A connecting member made of a conductor is disposed on an inner side of a side wall member 216 of the casing 210 as indicated by dotted lines, while two similar connecting members 222 are disposed on the inner side of the other side wall 217 opposing to the side wall member 216. The connecting member 221 has a projection 230 to be brought into contact with the positive electrode 226 of the alkaline manganese battery means 10b, and spring means 232 to be brought into contact with the negative contact 228 of the battery means 10b. The projection 230 and the spring means 232 are arranged so that the four separate units 224 installed in the alkaline manganese battery means 10b are connected in series in the casing 218 when the battery means 10b is installed in the casing 218, as indicated by a two-dot chain line 209.

In this embodiment, the casing has an opening 234 disposed in a bottom member 212 thereof, and a switch 30 is arranged on the outer side of the opening 234. The switch 30 comprises a slidable rod 214 projecting toward the inside of the casing 210, as depicted in FIG. 3. As can be seen from FIG. 4B, the switch 30 is located at such a position that the rod 214 can slide inwardly between two adjacent units 244 without any obstruction when the alkaline manganese battery means 10b is correctly installed in the casing 210. A package 202 of Ni-Cd alkaline batteries 10a has such a shape that an upper surface 236 and a bottom surface 238 are flat as illustrated in FIG. 4A. When the Ni-Cd battery means 10 is installed at a proper location in the casing 210, as depicted in FIG. 4A, the rod 214 is pushed downward in this figure by a part of the flat bottom surface 238.

The switch 30 has a lead wire 240 to be connected to the circuit depicted in FIG. 1. In this case, the switch 30 may be a changeover switch having mechanical contacts, and is connected to the inverting input (-) of the operational amplifier 18 and the connecting point 26 or 28. Consequently, when the rod 214 is pushed upward as shown in FIG. 4B, the switch 30 of FIG. 1 is set to the connecting state which is opposite to that shown in this schematic circuit diagram, so the reference voltage of the alkaline-manganese battery means 10b corresponding to the warning voltage E1 is applied to the inverting input (-) of the operational amplifier. When the rod 214 is at its lower position, that is, the rod 214 is pushed downward, the switch 30 is set as illustrated in FIG. 1, and hence the reference voltage Er of the Al-Cd alkaline battery means 10a associated with the warning voltage E2 is applied to the inverting input (-) of the operational amplifier 18.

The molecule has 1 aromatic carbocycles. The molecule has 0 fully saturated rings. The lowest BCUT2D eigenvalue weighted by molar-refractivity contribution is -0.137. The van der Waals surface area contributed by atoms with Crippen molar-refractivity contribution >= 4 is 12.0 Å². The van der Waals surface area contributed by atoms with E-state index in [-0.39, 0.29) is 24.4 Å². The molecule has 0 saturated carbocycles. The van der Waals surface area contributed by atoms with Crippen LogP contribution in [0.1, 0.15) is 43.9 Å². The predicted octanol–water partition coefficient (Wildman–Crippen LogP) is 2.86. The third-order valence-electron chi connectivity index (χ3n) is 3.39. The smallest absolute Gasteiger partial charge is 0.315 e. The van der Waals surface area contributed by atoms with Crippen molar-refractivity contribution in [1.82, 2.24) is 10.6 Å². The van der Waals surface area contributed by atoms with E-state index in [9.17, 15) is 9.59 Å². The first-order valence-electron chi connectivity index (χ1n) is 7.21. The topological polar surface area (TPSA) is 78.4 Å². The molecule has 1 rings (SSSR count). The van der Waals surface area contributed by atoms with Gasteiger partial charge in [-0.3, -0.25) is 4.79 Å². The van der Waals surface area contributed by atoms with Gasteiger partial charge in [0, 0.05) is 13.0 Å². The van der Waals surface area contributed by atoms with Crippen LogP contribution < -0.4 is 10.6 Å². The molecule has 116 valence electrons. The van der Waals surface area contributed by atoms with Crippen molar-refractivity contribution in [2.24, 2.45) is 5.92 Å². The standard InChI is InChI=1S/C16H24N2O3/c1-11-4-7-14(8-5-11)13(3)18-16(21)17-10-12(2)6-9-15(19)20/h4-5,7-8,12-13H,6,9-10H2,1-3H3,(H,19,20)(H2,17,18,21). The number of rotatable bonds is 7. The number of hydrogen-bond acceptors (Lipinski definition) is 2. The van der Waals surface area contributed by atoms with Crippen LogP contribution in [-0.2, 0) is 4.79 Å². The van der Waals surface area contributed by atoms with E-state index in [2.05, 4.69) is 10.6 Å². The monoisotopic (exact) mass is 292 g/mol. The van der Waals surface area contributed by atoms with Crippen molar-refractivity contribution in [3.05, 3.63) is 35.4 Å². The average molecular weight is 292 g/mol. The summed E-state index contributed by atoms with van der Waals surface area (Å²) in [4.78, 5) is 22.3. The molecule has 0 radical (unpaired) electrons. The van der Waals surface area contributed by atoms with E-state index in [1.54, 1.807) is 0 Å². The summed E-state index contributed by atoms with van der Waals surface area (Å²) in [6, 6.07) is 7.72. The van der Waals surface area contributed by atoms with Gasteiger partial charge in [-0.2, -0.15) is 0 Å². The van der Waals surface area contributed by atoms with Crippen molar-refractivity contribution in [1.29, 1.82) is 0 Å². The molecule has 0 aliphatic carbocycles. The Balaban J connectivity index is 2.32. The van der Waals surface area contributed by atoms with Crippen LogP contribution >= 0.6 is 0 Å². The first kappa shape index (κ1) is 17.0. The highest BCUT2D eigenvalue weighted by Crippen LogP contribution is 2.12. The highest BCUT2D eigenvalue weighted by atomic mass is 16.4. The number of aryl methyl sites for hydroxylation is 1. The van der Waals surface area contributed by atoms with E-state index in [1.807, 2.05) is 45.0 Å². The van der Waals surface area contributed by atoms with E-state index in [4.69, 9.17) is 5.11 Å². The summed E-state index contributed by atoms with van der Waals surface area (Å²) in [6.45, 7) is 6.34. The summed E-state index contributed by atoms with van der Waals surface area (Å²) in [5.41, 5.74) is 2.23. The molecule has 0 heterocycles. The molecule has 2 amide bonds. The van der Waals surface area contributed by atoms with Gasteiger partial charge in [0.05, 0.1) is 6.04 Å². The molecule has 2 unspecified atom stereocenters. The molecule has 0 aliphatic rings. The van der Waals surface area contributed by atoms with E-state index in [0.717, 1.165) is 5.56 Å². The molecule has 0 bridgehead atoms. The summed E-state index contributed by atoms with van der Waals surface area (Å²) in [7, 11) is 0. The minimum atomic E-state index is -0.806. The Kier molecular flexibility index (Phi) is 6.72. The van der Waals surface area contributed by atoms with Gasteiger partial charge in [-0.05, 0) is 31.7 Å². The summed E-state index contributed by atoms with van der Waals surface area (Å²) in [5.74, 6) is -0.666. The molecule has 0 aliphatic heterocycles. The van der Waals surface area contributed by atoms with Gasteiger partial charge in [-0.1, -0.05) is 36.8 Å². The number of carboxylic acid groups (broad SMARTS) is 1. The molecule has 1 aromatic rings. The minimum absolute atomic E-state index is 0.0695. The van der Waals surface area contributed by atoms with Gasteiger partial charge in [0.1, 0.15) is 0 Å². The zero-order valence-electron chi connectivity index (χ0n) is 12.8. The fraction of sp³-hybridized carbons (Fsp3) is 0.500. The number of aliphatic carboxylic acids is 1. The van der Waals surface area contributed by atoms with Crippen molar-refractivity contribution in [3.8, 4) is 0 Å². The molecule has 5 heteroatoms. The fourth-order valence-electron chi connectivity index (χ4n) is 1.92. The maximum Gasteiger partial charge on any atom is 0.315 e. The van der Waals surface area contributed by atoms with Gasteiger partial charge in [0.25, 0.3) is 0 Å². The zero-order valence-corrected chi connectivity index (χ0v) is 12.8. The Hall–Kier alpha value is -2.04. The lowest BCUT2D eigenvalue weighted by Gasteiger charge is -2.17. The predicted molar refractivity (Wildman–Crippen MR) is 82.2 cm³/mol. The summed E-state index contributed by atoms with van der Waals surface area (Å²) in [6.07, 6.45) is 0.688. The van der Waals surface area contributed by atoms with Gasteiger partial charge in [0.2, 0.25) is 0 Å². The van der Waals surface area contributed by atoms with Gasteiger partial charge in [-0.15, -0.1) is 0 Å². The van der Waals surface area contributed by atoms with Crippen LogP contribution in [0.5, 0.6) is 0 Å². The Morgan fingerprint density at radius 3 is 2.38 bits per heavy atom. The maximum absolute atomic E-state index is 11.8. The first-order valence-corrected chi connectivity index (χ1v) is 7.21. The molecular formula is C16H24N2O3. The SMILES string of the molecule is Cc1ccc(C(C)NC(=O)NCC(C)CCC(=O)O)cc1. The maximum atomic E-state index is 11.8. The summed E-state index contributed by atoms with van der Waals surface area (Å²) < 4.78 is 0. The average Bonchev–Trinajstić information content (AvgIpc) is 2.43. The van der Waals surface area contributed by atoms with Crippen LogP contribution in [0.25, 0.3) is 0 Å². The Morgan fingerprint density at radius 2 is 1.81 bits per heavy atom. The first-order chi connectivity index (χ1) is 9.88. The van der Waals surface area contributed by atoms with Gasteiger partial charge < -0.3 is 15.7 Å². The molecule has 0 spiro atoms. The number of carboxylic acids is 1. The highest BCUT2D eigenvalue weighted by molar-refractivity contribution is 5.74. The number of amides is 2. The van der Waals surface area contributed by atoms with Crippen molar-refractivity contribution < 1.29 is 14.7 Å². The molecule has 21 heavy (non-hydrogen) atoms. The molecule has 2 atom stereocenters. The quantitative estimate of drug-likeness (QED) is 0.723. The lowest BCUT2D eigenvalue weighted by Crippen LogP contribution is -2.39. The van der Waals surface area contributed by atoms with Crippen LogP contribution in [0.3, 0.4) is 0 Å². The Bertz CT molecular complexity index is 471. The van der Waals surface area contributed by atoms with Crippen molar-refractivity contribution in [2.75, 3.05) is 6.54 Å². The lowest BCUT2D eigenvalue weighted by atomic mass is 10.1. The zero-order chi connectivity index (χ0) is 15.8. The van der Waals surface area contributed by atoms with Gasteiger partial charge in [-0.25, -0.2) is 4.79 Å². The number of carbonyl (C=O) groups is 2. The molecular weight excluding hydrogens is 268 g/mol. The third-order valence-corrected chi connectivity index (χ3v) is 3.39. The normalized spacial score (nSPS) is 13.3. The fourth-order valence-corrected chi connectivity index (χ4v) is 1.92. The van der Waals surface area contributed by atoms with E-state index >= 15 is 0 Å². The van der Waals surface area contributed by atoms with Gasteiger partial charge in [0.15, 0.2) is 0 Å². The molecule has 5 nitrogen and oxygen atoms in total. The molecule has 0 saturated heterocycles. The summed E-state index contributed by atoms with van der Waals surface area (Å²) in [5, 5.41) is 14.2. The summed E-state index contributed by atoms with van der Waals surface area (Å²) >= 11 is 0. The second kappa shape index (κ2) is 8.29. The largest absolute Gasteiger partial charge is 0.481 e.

As described above, the reference voltage Er associated with the type of batteries loaded in this apparatus is applied to the inverting input (-) of the operational amplifier 18, the operational amplifier 18, which compares the voltage applied to the inverting input (-) with the voltage Es obtained by dividing the power supply voltage E, is allowed to turn on the light emitting diode D at the warning voltage E2 for the Ni-Cd alkaline battery means 10a, and at the warning voltage E1 for the alkaline-manganese battery means 10b, respectively. The time periods T1 and T2 between when the warning voltage is reached and when the limit voltage E0 is developed are, in practice, not so significantly different depending on the types of batteries employed.

FIGS. 5A and 5B depict other alternative embodiments of the present invention, in which the similar components are denoted with the same reference numerals. In these embodiments, the switch 30 is arranged on a side wall member 216 of the casing 210, not on the bottom member 212 thereof. Or, the switch 30 may be mounted on a side wall member 217 opposing the side wall member 216.

A connecting member 222a is made of a conductor having the similar shape to the other connecting members 222, and comprises spring means 232 and a protrusion 230a. The protrusion 230a has a shape of a frustrum substantially the same as a cylinder with a hole 302 passing therethrough at a location including the center axis of the frustrum. The side wall member 216 is also provided with a hole 300 corresponding to the hole 302.

The switch 30 is arranged so as to allow the slidable rod 214 made of an insulator to smoothly pass through the holes 302 and 300. As can be seen from FIG. 5B, therefore, when the alkaline-manganese battery means 10b is installed in the correct location in the casing 210, the protrusion 230a is brought into contact with the positive contact 226 of the corresponding unit 244, so the rod 214 is depressed downward in this figure. As can be clear from FIG. 5A, when the Ni-Cd alkaline battery means 10a is properly mounted in the casing 210, the rod 214 is set to the upper position because there does not exist any protrusion at a location corresponding to the protrusion 230a on a side wall of the package 202. Consequently, the circuit of FIG. 1 can perform the same operation as the embodiment of FIG. 3 since the rod 214 moves up and down as described above.